While the history of Ghana may not hold a significant place in contemporary popular consciousness, it is entirely appropriate that it would feature prominently in a narrative about the Queen as the sun was setting on the British empire and the United Kingdom sought to renegotiate its position in a new, multi-polar world dominated not by the old imperial powers of the 19thcentury but rather by the new superpowers of the Cold War.  As Jean Allman has argued, in the 1950s and 1960s, Ghana (and other countries around the continent) sat at the center of global politics.

It was a time “when radical visions of a new world order were being generated from the streets of Accra to the mountains of Kenya, from the townships of apartheid South Africa to the Qasbah in Algiers.”  At the time of the Queen’s visit in 1961, Nkrumah was not only the leader of the newly independent nation-state of Ghana (the first sub-Saharan African country to gain its independence from European colonial rule).  He also positioned himself and Ghana as a leader among the continent’s new nationalists – the “Black Star of Africa”.  As he declared at Ghana’s independence celebrations on March 6, 1957, “That new Africa is ready to fight his own battles and show that after all the black man is capable of managing his own affairs. We are going to demonstrate to the world, to the other nations, that we are prepared to lay our foundation – our own African personality.”  Independence itself was only the first step, he argued:  “OUR INDEPENDENCE IS MEANINGLESS UNLESS IT IS LINKED UP WITH THE TOTAL LIBERATION OF AFRICA.”  Liberation required political independence, certainly.  But, for Nkrumah, it also required radical new visions of the continent’s economic and political future, rooted in African values. [continue reading]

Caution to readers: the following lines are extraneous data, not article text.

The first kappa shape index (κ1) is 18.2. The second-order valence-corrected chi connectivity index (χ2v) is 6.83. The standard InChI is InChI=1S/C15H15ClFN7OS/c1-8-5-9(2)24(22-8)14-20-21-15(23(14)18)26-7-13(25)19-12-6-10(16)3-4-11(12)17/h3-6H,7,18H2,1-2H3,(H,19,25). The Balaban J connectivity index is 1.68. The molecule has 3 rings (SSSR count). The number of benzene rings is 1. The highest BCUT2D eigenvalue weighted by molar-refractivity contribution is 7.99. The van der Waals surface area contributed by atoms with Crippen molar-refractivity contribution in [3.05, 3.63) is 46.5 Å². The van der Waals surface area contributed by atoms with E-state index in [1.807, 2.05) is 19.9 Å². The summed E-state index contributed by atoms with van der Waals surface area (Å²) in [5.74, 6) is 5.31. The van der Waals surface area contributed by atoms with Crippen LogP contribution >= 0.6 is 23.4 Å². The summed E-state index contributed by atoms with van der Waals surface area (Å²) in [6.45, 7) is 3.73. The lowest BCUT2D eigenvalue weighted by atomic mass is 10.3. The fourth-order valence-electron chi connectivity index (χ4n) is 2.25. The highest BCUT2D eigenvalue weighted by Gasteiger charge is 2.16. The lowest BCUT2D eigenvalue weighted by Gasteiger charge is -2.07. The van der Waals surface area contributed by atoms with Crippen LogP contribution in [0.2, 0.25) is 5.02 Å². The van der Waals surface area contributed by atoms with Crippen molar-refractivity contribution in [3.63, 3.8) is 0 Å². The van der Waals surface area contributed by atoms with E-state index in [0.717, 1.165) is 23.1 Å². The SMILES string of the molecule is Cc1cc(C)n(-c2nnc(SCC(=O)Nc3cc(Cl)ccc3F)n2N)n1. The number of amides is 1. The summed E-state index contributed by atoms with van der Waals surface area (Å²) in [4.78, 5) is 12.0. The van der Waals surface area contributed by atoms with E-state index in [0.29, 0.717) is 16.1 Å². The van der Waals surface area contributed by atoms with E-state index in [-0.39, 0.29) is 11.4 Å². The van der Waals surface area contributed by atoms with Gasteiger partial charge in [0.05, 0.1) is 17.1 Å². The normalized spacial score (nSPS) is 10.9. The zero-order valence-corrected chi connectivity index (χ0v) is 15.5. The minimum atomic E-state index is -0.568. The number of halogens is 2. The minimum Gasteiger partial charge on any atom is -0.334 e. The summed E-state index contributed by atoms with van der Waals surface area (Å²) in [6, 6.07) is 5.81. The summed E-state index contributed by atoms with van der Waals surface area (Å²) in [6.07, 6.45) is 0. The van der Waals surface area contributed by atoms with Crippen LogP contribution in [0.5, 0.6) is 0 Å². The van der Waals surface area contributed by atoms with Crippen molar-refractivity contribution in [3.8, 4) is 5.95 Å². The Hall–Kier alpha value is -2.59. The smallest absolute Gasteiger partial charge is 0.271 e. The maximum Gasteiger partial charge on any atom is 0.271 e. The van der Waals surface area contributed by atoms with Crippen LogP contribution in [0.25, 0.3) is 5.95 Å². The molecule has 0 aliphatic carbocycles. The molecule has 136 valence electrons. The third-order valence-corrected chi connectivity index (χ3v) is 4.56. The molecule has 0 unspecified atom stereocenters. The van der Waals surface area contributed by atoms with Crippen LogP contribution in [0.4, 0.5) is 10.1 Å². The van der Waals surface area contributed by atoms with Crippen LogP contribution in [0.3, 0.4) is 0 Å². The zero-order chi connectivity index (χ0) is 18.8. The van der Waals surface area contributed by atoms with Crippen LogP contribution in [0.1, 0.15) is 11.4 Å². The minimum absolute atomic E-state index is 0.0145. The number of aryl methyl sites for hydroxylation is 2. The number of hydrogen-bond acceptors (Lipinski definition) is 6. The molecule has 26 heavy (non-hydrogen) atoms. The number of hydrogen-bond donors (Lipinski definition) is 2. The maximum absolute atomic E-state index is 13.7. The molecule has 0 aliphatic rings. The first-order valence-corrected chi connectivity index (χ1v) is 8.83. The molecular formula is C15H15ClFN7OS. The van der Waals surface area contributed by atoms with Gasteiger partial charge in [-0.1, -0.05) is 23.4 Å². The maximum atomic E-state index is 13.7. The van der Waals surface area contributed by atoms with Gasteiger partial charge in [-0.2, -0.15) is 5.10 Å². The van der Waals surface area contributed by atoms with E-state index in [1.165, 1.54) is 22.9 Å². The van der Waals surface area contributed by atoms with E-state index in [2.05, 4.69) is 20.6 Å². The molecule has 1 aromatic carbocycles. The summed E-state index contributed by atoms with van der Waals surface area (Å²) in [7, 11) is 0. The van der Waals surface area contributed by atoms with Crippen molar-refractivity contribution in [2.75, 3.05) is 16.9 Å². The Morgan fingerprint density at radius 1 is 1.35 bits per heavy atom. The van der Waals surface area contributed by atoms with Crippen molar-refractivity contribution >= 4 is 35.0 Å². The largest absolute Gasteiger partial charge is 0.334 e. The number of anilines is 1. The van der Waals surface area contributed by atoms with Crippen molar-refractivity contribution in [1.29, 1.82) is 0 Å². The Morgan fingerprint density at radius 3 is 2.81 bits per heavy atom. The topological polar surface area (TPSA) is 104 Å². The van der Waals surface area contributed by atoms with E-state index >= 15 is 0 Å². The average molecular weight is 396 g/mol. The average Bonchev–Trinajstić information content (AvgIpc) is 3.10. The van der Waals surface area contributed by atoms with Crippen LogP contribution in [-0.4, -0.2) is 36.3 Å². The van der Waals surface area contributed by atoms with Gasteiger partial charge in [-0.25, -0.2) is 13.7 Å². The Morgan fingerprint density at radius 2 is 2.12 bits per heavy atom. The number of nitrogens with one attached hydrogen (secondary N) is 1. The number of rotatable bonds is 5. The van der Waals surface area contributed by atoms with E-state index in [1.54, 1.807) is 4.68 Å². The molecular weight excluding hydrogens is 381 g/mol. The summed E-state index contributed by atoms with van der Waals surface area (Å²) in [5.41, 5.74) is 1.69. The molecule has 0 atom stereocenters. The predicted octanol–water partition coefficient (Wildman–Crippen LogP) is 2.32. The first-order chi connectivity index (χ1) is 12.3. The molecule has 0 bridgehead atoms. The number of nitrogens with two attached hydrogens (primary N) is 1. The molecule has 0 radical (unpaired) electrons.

Movable Empire

Julie Greene
Jacobin

Around the turn of the twentieth century, the United States acquired an economic, political, and colonial empire. That empire transformed the US. Yet while scholars have examined many aspects of American expansionism, they’ve neglected a key issue: imperial labor migrations.

From across North America, the Caribbean, southern Europe, and Asia, men and women labored in the service of global American power. They built roads and canals; cooked, washed, and cleaned homes; they served in the military, assisting in colonization and pacification of foreign populations. They nursed the wounded, and they harvested bananas and sugar cane to build profits for corporate capitalism. Their labor built the empire from the bottom up. [continue reading]

The Brutal Origins of Gun Rights

Patrick Blanchfield
New Republic

We will never know for certain who was the first person shot dead in the Americas. Visitors to Historic Jamestowne in Virginia can see the skeleton of a young man, no older than 19; the pellets of lead that killed him are embedded in a shattered knee. Known only as JR102C, the man’s identity has been the subject of much debate. The strongest theory holds that he was a dashing young military officer named George Harrison, and that he was killed in a duel.

But this European settler was hardly the first human being in the “New World” killed by a gun. Forensic scientists excavating sites in Peru have found at least one gunshot fatality nearly a century older, an Inca man shot through the back of his skull by a conquistador. He appears to have been a noncombatant, possibly executed after a 1536 uprising, his body dumped in a mass grave alongside those of women and children. Many of their remains show signs of mutilation and abuse. No one can even pretend to guess at his name or theirs. [continue reading]